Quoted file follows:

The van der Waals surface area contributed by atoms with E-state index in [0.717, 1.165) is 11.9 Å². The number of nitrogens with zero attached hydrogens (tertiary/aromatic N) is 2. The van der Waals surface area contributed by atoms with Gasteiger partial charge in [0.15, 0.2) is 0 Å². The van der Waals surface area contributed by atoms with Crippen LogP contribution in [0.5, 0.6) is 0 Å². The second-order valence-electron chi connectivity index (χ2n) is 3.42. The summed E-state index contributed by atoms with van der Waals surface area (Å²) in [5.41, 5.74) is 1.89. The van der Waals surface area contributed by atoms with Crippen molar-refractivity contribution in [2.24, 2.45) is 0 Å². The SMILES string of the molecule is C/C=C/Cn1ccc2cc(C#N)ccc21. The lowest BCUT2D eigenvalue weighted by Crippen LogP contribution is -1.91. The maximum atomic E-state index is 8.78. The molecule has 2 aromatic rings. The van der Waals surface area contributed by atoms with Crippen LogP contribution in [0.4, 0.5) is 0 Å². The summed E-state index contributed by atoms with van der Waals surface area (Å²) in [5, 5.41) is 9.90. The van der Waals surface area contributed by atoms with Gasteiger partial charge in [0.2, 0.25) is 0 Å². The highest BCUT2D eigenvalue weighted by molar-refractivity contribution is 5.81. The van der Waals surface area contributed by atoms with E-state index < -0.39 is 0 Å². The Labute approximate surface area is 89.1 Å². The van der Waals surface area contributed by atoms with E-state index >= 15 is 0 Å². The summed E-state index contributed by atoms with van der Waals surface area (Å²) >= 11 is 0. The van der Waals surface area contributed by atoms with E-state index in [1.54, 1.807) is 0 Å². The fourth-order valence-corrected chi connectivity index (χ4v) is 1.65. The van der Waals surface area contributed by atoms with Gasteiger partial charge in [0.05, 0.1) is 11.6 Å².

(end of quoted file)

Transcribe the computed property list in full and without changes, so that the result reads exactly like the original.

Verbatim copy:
The van der Waals surface area contributed by atoms with E-state index in [0.717, 1.165) is 11.9 Å². The number of nitrogens with zero attached hydrogens (tertiary/aromatic N) is 2. The van der Waals surface area contributed by atoms with Gasteiger partial charge in [0.15, 0.2) is 0 Å². The van der Waals surface area contributed by atoms with Crippen LogP contribution in [0.5, 0.6) is 0 Å². The second-order valence-electron chi connectivity index (χ2n) is 3.42. The summed E-state index contributed by atoms with van der Waals surface area (Å²) in [5.41, 5.74) is 1.89. The van der Waals surface area contributed by atoms with Crippen molar-refractivity contribution in [2.24, 2.45) is 0 Å². The SMILES string of the molecule is C/C=C/Cn1ccc2cc(C#N)ccc21. The lowest BCUT2D eigenvalue weighted by Crippen LogP contribution is -1.91. The maximum atomic E-state index is 8.78. The molecule has 2 aromatic rings. The van der Waals surface area contributed by atoms with Crippen LogP contribution in [0.4, 0.5) is 0 Å². The summed E-state index contributed by atoms with van der Waals surface area (Å²) in [5, 5.41) is 9.90. The van der Waals surface area contributed by atoms with Gasteiger partial charge in [0.2, 0.25) is 0 Å². The highest BCUT2D eigenvalue weighted by molar-refractivity contribution is 5.81. The van der Waals surface area contributed by atoms with E-state index < -0.39 is 0 Å². The Labute approximate surface area is 89.1 Å². The van der Waals surface area contributed by atoms with E-state index >= 15 is 0 Å². The summed E-state index contributed by atoms with van der Waals surface area (Å²) >= 11 is 0. The van der Waals surface area contributed by atoms with E-state index in [1.54, 1.807) is 0 Å². The fourth-order valence-corrected chi connectivity index (χ4v) is 1.65. The van der Waals surface area contributed by atoms with Gasteiger partial charge in [0.05, 0.1) is 11.6 Å².